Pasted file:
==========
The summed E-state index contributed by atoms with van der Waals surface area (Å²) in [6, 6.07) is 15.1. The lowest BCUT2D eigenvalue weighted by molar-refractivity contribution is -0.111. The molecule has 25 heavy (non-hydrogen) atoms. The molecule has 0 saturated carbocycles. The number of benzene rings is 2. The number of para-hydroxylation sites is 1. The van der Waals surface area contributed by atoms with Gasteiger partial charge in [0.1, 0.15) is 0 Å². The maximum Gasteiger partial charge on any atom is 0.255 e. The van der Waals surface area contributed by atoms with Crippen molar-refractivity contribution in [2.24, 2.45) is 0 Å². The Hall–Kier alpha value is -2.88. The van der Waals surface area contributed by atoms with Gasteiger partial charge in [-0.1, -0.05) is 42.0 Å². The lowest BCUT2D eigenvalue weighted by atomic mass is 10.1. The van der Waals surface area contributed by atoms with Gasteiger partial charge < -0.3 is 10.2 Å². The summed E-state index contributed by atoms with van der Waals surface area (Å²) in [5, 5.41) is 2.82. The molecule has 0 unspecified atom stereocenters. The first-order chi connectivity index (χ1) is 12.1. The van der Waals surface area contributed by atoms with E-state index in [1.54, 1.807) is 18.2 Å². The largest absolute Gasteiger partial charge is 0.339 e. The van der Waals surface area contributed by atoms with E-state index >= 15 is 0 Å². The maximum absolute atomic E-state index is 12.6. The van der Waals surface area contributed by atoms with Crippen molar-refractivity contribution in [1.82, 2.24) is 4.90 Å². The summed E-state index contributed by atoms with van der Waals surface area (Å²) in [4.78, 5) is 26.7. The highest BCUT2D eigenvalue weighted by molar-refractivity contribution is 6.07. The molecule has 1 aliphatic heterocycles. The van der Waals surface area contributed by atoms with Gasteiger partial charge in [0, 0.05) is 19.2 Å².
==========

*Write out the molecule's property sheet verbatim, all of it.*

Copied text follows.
The summed E-state index contributed by atoms with van der Waals surface area (Å²) in [6, 6.07) is 15.1. The lowest BCUT2D eigenvalue weighted by molar-refractivity contribution is -0.111. The molecule has 25 heavy (non-hydrogen) atoms. The molecule has 0 saturated carbocycles. The number of benzene rings is 2. The number of para-hydroxylation sites is 1. The van der Waals surface area contributed by atoms with Gasteiger partial charge in [0.1, 0.15) is 0 Å². The maximum Gasteiger partial charge on any atom is 0.255 e. The van der Waals surface area contributed by atoms with Crippen molar-refractivity contribution in [2.24, 2.45) is 0 Å². The Hall–Kier alpha value is -2.88. The van der Waals surface area contributed by atoms with Gasteiger partial charge in [-0.1, -0.05) is 42.0 Å². The lowest BCUT2D eigenvalue weighted by atomic mass is 10.1. The van der Waals surface area contributed by atoms with Gasteiger partial charge < -0.3 is 10.2 Å². The summed E-state index contributed by atoms with van der Waals surface area (Å²) in [5, 5.41) is 2.82. The molecule has 0 unspecified atom stereocenters. The first-order chi connectivity index (χ1) is 12.1. The van der Waals surface area contributed by atoms with E-state index in [1.54, 1.807) is 18.2 Å². The largest absolute Gasteiger partial charge is 0.339 e. The van der Waals surface area contributed by atoms with E-state index >= 15 is 0 Å². The maximum absolute atomic E-state index is 12.6. The van der Waals surface area contributed by atoms with Crippen molar-refractivity contribution in [1.82, 2.24) is 4.90 Å². The summed E-state index contributed by atoms with van der Waals surface area (Å²) in [4.78, 5) is 26.7. The highest BCUT2D eigenvalue weighted by molar-refractivity contribution is 6.07. The molecule has 1 aliphatic heterocycles. The van der Waals surface area contributed by atoms with Gasteiger partial charge in [0, 0.05) is 19.2 Å².